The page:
Breanna Stewart
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Breanna Stewart’s youth may boost her Olympic team chances

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The U.S. Olympic women’s basketball team of 12 players will lean heavily on experienced gold medalists and professional superstars adept at pressure situations.

And that’s why UConn senior Breanna Stewart, who fits neither of those labels, could become the youngest U.S. Olympic women’s basketball player since 1988 when the team is named in the next few months.

“[It’s roster spots] 10, 11 and 12 who aren’t going to get a lot of minutes,” said U.S. women’s national team director Carol Callan, who chairs the five-person Olympic team selection committee. “Who can sit there and be ready to go and be content with that scenario? Sometimes that’s where youth has the advantage. … After you pick the first eight or nine, because you know that’s who the core of the team is, that last three or four is the ones that you have so much flexibility with to try and fit in. So the key is, we’re not picking an All-Star team. We’re picking a team. That’s the way it comes together.”

Ten of the 12 members of the 2012 Olympic team (that went undefeated en route to a fifth straight gold) are among 25 finalists to make the Rio Olympic team.

The pool of potential first-time Olympians includes reigning WNBA MVP Elena Delle Donne and WNBA Defensive Player of the Year Brittney Griner. The latter started all six games at the 2014 World Championship.

That would seem to leave little room for a collegian, even the 6-foot-4 forward Stewart, who has been called a guard in a center’s body and whose versatility has been likened to Dirk Nowitzki and Kevin Durant.

Stewart is trying to lead UConn to a fourth straight NCAA title this season and could earn her third straight NCAA Player of the Year award. No UConn player has accomplished either feat.

Stewart’s UConn coach, Geno Auriemma, doubles as the Olympic coach (but is not on the five-person selection committee).

“Stewie has put herself ahead of a lot of players in the WNBA that could also be on this team,” Auriemma told media at a three-day national team camp at UConn last week. “And if she does make the team, it’s because she deserves it. She earned it.”

Stewart came into focus as an Olympic hopeful when she made the 2014 World Championship team.

At Worlds in Turkey, she played a total of 36 minutes over six games, scoring 11 points, fewest on the team. Not surprising, but the value in her being there was largely unrelated to the box score. Same with last week, when Stewart tacked on the national-team camp in between college games.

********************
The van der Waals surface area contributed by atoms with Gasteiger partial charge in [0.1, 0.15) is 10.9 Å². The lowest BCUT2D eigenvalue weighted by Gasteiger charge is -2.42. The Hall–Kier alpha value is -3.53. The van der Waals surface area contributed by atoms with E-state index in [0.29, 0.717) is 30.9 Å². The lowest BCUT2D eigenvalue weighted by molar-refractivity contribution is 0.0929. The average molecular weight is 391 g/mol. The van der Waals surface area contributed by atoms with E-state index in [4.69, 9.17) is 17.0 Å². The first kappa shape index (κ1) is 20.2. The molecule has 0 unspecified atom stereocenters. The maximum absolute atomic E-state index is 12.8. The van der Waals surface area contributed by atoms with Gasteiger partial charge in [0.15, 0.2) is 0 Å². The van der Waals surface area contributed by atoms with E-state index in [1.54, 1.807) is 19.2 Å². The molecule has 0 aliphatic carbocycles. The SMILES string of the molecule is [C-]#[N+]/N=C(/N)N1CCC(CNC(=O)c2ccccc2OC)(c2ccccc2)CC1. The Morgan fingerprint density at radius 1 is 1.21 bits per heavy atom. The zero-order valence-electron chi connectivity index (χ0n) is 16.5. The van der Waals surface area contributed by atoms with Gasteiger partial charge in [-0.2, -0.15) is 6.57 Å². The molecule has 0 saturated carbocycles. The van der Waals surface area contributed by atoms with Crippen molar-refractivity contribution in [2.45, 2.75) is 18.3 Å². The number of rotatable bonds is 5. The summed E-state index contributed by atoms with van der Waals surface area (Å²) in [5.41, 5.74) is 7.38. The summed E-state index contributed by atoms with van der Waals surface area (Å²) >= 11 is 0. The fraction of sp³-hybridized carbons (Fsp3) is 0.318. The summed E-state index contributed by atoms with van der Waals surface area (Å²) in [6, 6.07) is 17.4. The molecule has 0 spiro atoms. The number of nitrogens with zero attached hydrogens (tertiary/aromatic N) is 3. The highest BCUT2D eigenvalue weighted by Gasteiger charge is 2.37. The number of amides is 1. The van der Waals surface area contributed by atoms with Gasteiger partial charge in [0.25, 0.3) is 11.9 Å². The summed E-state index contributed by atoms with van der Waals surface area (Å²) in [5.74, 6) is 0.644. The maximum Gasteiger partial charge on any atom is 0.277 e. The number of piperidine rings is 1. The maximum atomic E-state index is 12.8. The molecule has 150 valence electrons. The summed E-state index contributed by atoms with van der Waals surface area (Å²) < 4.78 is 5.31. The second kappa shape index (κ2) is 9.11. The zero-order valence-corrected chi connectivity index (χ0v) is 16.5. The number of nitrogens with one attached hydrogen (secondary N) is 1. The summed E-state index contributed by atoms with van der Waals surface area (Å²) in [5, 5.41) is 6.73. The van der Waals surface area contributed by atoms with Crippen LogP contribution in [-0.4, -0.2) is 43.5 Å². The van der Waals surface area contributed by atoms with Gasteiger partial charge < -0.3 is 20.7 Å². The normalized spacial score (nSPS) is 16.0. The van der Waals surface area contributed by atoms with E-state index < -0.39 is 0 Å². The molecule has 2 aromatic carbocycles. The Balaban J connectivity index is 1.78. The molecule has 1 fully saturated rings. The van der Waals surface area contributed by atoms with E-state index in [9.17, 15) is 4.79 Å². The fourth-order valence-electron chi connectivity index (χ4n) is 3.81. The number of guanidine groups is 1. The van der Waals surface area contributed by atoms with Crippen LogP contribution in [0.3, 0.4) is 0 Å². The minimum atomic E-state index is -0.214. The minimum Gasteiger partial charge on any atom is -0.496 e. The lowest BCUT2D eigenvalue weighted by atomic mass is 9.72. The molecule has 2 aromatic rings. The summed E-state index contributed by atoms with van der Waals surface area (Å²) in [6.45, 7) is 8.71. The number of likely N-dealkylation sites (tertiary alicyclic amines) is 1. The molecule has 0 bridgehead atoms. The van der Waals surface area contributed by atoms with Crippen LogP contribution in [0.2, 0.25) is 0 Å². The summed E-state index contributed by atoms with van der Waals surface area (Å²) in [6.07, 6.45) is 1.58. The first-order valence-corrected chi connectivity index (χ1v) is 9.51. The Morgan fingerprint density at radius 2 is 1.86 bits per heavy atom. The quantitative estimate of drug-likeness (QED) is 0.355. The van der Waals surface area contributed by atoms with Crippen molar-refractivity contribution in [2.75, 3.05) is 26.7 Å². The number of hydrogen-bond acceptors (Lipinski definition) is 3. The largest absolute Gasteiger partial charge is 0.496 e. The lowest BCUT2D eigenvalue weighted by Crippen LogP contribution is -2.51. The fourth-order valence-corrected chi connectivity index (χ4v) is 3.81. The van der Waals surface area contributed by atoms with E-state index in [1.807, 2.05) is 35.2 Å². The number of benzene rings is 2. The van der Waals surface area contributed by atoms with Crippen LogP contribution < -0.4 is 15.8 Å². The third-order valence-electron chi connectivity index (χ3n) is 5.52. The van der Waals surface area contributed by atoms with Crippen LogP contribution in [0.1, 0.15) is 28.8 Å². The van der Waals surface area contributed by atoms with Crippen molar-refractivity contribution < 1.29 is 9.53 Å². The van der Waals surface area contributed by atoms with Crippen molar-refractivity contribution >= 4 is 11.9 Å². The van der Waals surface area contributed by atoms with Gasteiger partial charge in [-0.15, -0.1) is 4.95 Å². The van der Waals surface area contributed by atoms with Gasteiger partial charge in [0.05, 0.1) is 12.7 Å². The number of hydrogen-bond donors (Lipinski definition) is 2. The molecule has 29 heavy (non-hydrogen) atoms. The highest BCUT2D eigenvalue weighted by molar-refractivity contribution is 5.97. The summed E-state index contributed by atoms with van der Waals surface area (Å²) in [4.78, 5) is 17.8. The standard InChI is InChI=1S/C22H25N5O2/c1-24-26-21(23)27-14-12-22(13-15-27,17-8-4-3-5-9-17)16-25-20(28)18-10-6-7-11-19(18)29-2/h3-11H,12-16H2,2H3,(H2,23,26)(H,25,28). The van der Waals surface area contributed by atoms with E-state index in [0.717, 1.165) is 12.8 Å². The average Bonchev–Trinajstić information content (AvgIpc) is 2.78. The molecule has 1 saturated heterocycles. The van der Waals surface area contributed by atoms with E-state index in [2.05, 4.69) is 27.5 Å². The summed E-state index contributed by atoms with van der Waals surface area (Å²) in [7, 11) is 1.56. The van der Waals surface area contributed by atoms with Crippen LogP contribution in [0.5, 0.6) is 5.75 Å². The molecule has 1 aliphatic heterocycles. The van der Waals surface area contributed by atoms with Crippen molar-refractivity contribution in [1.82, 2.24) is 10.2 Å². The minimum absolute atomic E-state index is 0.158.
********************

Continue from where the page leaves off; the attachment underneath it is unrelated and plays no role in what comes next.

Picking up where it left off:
“Now Stewie’s one of us,” three-time Olympic champion point guard Sue Bird said at last week’s camp. “She was just way more assertive and aggressive and, beyond everything else, comfortable. When we had Worlds, she was the youngest on the team, it was her first time, there’s all these old players, probably players that she watched growing up. So I think it can be the type of situation where you don’t want to step on people’s toes, but now, I don’t think she cares.”

Diana Taurasi (2004), Candace Parker (2008) and Sylvia Fowles (2008) all made Olympic teams immediately following their final NCAA seasons. All three averaged between 16 and 19 minutes per game at their first Olympics, about three times as many as Stewart at the 2014 World Championship.

Callan compared Stewart to Maya Moore and Bird, who were one and two years out of college when they made their first Olympic teams but, like Stewart, already had World Championship experience.

“Young players, you don’t want to have to necessarily rely on them in the gold-medal game, when you’re down by one and there’s 10 seconds left,” Callan said of an unlikely scenario for the U.S., which has won 41 straight Olympic games. “But at the same time, they also sometimes by being young don’t feel that pressure. They just go play. When you’re a four-time Olympian, perhaps, you realize, whoa, the weight of the world. I just think it’s the mix of everything that values the youth and experience.”

MORE: Brittney Griner returns as Olympic finalist without fear of 2012

Chloe Dygert crashes over guard rail, fails to finish world championships time trial

Chloe Dygert
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American Chloé Dygert crashed over a guard rail and failed to finish the world road cycling championships time trial, where she appeared en route to a repeat title in Imola, Italy.